David, Not Christopher

You gotta love the tracklisting for David Cross’ new album, It’s Not Funny:

1. Certain Leaders in Government Look or Act like Certain Pop Culture References!
2. Women, Please Rinse Off Your Vagina and Anus!
3. A Rapid Series of Comical Noises!
4. I’ve Taken a Popular Contemporary Pop Song and Changed the Lyrics to Comment on the Proliferation of Starbucks in My Neighborhood!
5. Although Indigent, Rural Families Have Little to Say in the Matter, Third Rate Public Education Has Kept Them Ignorant and Thus, Great Sources of Ridicule!
6. My Child is Enthralling, Especially When It Says Something Unexpectedly Precocious Even Though It Doesn’t Understand What It Just Said!
7. My Immigrant Mom Talks Funny!
8. When It Comes to Jews, Behavior One Might Perceive as Obnoxious and Annoying I Present as “Quirky” but It’s Okay to Joke About It Because I, Myself, Am Jewish!
9. Pandering to the Locals!
10. Even Though I Am in the Closet, That Won’t Prevent Me from Getting Cheap Laughs at the Expense of Homosexuals!
11. Weathermen Have Become, for the Most Part, Obsolete!
12. When All is Said and Done, I am Lonely and Miserable and Barely Able to Mask My Contempt for the Audience as I Trot Out the Same Sorry Act I’ve Been Doing Since the Mid-Eighties!

Editorial Illustration 1999-2002

One of my many hats at the Santa Barbara Independent was “resident cartoonist”. That’s not what they called me, but come Wednesday deadline, somebody would invariably ask me if I had any ideas for an illustration, and more often than not, I’d scribble something out. I had no professional equipment, just a pencil for sketching, crap-o copy paper for medium, and a series of Sharpies for inking. And all of one hour to do it. It’s surprising that the illustrations came out as good as they did.
Most of these illustrations accompanied the “Voices” section of the paper, where citizens would ramble on about politics. The opinions expressed in the illustrations were often not that of the writer!

Back in the sunny days before they stole elections. Still holds up, though.

Drawn to illustrate a pro-medical marijuana editorial.

For an editorial about the impending nurses’ strike (CNA is their union).

A very Jim Woodring-style egg.

Drawn for an Easter-themed Calendar pull-out.

Drawn for an editorial about, you guessed it, vegetarianism, but from a Christian point of view.

If we had only known there were differences between Gore and Bush…Still, Gore was like watching paint dry.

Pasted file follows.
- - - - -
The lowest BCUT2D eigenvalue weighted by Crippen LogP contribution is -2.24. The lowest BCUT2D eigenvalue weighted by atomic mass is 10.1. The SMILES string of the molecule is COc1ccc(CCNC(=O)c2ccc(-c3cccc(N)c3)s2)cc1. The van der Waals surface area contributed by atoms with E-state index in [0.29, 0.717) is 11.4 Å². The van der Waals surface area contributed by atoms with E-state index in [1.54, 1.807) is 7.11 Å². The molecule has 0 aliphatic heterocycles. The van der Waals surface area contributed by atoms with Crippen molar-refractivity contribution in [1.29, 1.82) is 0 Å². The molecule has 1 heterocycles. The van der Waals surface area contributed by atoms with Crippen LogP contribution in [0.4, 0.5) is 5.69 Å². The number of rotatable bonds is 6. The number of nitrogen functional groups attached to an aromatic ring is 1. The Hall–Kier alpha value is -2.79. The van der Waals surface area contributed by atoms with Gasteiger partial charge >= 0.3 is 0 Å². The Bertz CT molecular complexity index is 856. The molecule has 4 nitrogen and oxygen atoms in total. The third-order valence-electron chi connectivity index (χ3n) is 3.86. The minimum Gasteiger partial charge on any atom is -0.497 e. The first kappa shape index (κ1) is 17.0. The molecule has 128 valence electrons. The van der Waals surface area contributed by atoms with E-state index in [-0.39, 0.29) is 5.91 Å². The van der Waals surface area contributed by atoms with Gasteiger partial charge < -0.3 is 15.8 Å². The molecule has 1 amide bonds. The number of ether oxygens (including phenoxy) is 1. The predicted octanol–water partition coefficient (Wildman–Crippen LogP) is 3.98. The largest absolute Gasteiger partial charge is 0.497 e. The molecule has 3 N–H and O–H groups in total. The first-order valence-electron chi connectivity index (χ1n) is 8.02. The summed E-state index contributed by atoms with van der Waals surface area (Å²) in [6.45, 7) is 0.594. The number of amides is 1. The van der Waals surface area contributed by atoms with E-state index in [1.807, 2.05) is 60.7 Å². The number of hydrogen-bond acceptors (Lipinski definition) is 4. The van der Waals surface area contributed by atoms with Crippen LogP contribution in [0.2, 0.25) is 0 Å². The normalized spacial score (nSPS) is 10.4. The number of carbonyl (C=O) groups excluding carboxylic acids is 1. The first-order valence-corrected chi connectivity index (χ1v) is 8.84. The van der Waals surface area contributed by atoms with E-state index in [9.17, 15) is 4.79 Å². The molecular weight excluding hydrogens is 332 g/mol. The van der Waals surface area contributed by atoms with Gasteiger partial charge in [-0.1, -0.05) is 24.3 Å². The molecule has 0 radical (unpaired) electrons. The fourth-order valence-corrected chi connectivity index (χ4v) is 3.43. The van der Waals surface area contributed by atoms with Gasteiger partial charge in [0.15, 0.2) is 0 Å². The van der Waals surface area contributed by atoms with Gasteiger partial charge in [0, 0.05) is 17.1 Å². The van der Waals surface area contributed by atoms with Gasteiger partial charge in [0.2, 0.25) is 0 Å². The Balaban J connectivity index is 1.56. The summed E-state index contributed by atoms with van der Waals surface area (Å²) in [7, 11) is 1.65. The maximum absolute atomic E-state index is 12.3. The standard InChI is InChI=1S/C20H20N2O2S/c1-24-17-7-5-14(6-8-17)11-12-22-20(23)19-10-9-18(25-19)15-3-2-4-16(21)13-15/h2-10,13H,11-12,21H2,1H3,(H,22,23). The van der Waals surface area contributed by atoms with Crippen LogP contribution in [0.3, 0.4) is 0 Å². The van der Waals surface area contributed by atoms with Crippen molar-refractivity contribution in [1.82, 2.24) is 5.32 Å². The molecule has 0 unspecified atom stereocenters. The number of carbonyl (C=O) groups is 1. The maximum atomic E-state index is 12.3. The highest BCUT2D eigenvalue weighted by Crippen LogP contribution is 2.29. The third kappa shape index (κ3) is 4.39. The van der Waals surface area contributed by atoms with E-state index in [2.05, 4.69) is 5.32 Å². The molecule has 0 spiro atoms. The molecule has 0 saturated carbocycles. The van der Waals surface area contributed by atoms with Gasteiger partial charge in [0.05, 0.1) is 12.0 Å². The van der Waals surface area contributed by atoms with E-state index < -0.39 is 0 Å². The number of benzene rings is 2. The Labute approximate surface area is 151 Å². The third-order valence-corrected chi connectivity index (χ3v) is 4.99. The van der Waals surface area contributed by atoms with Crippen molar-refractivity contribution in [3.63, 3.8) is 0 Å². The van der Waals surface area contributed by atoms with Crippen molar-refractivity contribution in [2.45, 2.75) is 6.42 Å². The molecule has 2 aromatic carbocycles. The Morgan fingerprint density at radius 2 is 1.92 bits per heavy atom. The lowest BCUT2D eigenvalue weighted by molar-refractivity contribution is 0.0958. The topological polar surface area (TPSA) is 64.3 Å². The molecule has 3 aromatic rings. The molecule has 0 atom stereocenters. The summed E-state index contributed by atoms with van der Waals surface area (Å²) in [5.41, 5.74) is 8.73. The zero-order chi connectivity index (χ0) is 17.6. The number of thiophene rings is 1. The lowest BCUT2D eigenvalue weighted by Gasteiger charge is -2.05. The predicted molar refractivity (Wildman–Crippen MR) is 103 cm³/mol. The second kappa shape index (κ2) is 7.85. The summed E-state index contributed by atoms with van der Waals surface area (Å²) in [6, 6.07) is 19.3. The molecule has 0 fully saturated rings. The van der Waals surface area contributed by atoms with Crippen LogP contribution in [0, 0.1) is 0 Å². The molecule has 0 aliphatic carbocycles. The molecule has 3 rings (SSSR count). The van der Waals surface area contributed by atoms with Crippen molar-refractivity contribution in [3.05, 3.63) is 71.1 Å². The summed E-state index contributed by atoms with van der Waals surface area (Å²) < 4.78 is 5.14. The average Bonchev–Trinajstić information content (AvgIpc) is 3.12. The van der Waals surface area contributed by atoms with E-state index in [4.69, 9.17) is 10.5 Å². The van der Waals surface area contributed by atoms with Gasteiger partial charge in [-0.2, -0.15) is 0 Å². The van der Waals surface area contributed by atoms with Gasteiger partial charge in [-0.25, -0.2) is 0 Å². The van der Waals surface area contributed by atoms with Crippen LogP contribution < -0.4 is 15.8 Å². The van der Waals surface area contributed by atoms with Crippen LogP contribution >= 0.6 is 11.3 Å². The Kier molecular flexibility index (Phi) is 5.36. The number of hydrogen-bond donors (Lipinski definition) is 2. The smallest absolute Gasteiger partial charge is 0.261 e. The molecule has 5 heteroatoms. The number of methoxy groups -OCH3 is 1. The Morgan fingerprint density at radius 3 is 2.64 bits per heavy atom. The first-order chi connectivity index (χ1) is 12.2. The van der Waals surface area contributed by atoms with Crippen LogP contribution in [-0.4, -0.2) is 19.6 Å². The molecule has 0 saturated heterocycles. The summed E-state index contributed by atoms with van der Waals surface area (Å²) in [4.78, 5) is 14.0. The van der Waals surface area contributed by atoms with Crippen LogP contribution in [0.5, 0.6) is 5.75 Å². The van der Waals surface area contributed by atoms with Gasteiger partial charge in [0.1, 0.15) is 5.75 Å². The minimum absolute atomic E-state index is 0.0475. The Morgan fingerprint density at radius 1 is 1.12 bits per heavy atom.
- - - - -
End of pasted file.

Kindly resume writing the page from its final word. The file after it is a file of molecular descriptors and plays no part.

Bill Levy is one of Santa Barbara’s major developers, and arouses the wrath of many. Some would say he’s slightly megalomaniac. Every few months, there’d been an editorial about him. (He never did run for office, tho’).

Drawn for the Calendar section’s front page, promoting some sort of ’70s/’80s disco. The text is a tribute to Chris Ware.

I drew this in a hurry after skimming an article on a developer wanting to raze a house. The owners later wrote in to insist they had nothing to do with Orange County! (OC shorthand for rampant development…)

Drawn around the time that Bush was mostly known for his $300 tax break. I think I did well with the foreshortening, although I gave up by the time I got to the Republican elephant.

I took ages to get the bloody hand right. Remember the Bugs Bunny cartoon where he goes up against the wrestler? That’s this.

Blogger weirdness

Not that you were watching, but Blogger was suffering from Java-based weirdness the last four days and wouldn’t post anything. It’s back to normal now. Also!! The link to my Konishi site over on the right now works (I just discovered it never had), and the Squid Lord page has been updated.

Hebdomeros (and other writings) – Giorgio de Chirico

Exact Change, 1992
After slogging my way through these collective writings of de Chirico,
I have decided that out of all the surrealists and proto-surrealists, this man comes as close to my own artistic aesthetic.
Not that I would have known from the title work, a novella called “Hebdomeros,” the only novel he wrote, a completely mad and dreamlike work that did not seem to come from the same artist, the man who painted empty plazas full of long shadows, statues, and mannequins.
For “Hebdomeros” is full of people. No real characters, save the title man, who is a wilder version of de Chirico, and who is somewhat of a painter, an artist, but who travels through the novel in and out of linear time, dreamstate, and textual reality.
It’s a work comprised of long, unweildy sentences that shift subject matter while you read them. “Dreamlike” has never been a truer description, as scenery shifts (though confining itself to hotel rooms, seaside towns, countrysides, and piazzas) along with characters. Yet nothing in “Hebdomeros” is reminiscent of de Chirico’s paintings, which is quite notable–he didn’t see the work as an extension of his painterly concerns.